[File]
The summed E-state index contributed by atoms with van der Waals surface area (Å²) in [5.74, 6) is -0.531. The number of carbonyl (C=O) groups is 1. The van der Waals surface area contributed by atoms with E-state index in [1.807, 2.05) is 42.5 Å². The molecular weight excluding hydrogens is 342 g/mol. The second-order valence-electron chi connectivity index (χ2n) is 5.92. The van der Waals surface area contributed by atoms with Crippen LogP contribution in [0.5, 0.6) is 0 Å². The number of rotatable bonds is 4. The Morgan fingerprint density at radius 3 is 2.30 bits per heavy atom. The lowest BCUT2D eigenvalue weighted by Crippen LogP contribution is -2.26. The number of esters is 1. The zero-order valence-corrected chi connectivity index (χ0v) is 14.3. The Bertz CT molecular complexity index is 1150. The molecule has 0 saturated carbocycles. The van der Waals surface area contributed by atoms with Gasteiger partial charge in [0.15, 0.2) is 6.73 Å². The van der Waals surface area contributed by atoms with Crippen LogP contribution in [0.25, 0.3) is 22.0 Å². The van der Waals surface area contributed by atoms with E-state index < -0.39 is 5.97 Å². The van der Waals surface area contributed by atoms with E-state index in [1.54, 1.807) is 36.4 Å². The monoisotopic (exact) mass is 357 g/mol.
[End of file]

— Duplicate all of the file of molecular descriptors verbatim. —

The summed E-state index contributed by atoms with van der Waals surface area (Å²) in [5.74, 6) is -0.531. The number of carbonyl (C=O) groups is 1. The van der Waals surface area contributed by atoms with E-state index in [1.807, 2.05) is 42.5 Å². The molecular weight excluding hydrogens is 342 g/mol. The second-order valence-electron chi connectivity index (χ2n) is 5.92. The van der Waals surface area contributed by atoms with Crippen LogP contribution in [0.5, 0.6) is 0 Å². The number of rotatable bonds is 4. The Morgan fingerprint density at radius 3 is 2.30 bits per heavy atom. The lowest BCUT2D eigenvalue weighted by Crippen LogP contribution is -2.26. The number of esters is 1. The zero-order valence-corrected chi connectivity index (χ0v) is 14.3. The Bertz CT molecular complexity index is 1150. The molecule has 0 saturated carbocycles. The van der Waals surface area contributed by atoms with Gasteiger partial charge in [0.15, 0.2) is 6.73 Å². The van der Waals surface area contributed by atoms with Crippen LogP contribution in [0.25, 0.3) is 22.0 Å². The van der Waals surface area contributed by atoms with E-state index < -0.39 is 5.97 Å². The van der Waals surface area contributed by atoms with E-state index in [1.54, 1.807) is 36.4 Å². The monoisotopic (exact) mass is 357 g/mol.